Magazine article The Journal of Lending & Credit Risk Management

Make It Interesting

Magazine article The Journal of Lending & Credit Risk Management

Make It Interesting

Article excerpt

The Small Business Banking Act of 1997 promises to benefit banks, the Federal Reserve, and the customer. The bill's intention to deregulate interest on all banking deposits is an idea whose time better come soon, if bankers want to use it to competitive advantage. Once passed, the bill also challenges bankers to throw out "typical bank thinking" about products and pricing.

After nearly 20 years, the deregulation of interest on all banking deposits is entering its final phase. The move to pay interest on demand deposits and Federal Reserve balances is almost imperceptible, to the point at which most banks have not really thought about the effect of this previously unthinkable event. Oh, it's not going to happen immediately. But it will happen. A slim possibility in this Congress, but surely in the Congress elected in 1998. It's an idea whose time has come, and the forces behind it are building.


Among other purposes, H.R. 2323 is a bill designed to:

* Allow depository institutions to offer negotiable order of withdrawal accounts to all businesses.

* Repeal the prohibition on the payment of interest on demand deposits.

* Require the Board of Governors of the Federal Reserve System to pay interest on certain reserves.

One sign of the growing consensus to pass this bill is that it was introduced as The Small Business Banking Act of 1997. A similar bill, Payment of Interest on Business Checking Accounts, has also been introduced. While these bills - as well as proposals to set up new "super money market deposit accounts" or to grant exceptions for "periodic premiums" - are Washington perennials, why the heightened interest now?

The Fed needs it. The rapid growth of so-called "retail sweep accounts" now makes execution of monetary policy more difficult. This problem has been brewing for a long time, ever since money market mutual funds began to disintermediate bank deposits. As shown in Table 1, sweep accounts have markedly decreased Fed reserve balances in the past two years. Raising reserve requirements on demand deposits will not help, since no interest is paid on them and banks are thereby given incentives to cut demand deposits to a minimum. Demand deposits now account for about 20% of total deposits and about 15% of bank total liabilities, reflecting both runoff and increased bank borrowings (see Charts 1 and 2). Thus, the combination of interest on reserves and on deposits is the right solution to restore the Fed's ability to conduct monetary policy.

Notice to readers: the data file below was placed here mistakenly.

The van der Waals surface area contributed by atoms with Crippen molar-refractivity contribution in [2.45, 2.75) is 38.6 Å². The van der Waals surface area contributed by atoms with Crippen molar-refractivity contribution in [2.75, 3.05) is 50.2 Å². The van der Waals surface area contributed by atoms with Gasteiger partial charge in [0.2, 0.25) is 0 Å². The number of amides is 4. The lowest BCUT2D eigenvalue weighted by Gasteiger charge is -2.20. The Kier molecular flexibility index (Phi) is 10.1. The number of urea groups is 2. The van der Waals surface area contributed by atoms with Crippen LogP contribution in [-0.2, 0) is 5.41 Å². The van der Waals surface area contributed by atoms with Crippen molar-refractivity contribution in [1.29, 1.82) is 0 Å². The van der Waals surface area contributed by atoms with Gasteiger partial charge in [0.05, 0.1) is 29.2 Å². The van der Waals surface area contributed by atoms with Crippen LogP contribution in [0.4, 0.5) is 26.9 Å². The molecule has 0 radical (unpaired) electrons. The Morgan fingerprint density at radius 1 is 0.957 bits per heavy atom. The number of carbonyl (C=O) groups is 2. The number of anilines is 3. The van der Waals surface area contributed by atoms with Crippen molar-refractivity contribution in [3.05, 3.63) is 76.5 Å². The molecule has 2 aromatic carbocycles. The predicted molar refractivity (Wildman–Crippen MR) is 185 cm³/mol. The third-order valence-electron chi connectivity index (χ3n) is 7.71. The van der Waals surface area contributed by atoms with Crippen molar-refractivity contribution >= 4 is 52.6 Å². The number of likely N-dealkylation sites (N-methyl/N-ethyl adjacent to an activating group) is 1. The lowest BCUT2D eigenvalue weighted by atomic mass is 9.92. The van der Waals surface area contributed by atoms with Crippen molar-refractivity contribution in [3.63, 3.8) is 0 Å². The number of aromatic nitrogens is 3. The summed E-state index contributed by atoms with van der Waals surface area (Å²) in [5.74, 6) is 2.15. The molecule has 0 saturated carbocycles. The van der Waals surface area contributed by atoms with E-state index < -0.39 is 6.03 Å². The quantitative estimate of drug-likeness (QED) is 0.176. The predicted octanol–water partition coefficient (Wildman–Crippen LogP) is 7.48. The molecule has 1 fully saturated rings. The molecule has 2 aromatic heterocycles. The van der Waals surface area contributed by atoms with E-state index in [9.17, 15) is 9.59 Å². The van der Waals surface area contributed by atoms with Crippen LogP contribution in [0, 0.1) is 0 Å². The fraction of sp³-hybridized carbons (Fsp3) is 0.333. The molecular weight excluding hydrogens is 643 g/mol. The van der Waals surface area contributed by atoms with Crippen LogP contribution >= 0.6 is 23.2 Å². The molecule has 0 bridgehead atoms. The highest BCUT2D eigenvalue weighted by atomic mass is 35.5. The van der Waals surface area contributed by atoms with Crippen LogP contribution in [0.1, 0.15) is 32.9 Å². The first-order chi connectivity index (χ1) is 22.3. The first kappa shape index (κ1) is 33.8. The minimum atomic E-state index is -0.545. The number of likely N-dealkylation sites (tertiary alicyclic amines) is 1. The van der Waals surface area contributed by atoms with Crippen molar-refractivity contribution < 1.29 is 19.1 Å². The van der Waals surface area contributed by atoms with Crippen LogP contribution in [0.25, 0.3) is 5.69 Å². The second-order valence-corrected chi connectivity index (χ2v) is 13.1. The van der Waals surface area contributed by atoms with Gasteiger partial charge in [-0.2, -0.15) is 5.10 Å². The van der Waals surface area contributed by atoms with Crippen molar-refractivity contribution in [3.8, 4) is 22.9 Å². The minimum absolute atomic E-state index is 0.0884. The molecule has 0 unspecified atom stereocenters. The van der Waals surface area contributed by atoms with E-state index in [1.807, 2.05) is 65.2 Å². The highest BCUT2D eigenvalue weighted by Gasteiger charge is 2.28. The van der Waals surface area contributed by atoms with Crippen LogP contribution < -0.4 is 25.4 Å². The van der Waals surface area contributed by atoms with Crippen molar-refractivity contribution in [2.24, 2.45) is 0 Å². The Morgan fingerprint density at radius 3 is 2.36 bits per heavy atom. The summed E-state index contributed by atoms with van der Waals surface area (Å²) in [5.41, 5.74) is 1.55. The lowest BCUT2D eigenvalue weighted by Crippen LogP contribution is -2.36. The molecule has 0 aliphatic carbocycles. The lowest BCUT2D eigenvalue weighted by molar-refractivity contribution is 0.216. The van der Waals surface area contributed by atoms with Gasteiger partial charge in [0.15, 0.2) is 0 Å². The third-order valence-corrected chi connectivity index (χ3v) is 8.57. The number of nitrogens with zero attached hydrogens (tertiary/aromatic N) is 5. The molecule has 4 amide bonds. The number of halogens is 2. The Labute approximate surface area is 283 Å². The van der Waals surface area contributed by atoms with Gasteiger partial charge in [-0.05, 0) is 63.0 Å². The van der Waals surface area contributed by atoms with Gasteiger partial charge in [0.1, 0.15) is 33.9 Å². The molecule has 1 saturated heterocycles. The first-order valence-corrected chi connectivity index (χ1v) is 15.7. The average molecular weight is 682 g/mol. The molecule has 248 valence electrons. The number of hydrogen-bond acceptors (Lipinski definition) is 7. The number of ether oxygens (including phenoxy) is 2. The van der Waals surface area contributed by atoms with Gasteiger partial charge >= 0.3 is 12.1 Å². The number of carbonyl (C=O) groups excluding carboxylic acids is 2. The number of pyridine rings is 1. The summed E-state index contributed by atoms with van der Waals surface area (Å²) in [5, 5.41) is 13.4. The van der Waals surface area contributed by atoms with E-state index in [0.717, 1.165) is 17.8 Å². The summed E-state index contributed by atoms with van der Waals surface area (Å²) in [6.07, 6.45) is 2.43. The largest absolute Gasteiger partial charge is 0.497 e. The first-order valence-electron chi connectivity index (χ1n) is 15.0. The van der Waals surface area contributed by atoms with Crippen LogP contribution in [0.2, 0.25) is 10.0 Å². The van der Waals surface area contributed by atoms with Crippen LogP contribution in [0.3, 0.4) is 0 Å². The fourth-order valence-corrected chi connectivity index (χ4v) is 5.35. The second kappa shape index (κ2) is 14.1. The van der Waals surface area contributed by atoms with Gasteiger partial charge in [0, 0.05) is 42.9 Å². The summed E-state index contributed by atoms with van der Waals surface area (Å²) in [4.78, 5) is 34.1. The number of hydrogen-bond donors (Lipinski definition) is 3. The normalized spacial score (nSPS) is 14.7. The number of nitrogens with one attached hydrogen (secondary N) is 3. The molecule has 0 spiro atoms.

The Fed has already weighed in with support. In recent letters on this subject, Chairman Alan Greenspan noted, "[The Federal Reserve] would anticipate a considerable increase in demand deposits and associated reserve balances were interest to be paid on both demand deposits and reserve balances." Moreover, "The Federal Reserve has been concerned for some time that the spread of retail sweep accounts...could at some point complicate the implementation of monetary policy...authorizing the payment of interest on reserve balances...would greatly reduce the incentive of depository institutions to implement retail sweep accounts." He also noted that, "Permitting depository institutions to pay interest on demand deposits would eliminate a constraint that serves no purpose and imposes unnecessary costs on both businesses and depository institutions."

Table 1

Date                    January 1995     May 1996      January 1997

Reserves                 $24 billion    $16 billion    $11.7 billion
Sweep Account Balance    $10 billion    $98 billion    $170 billion

Banks need it. Banks are ready and some are even eager to make the adjustments. The securities markets have been eating banking's lunch for at least the last 15 years, draining away deposits into money market funds and savings into stocks, bonds, and other investments. Intermediation volume, leader- ship, and pricing have moved to the capital markets. …

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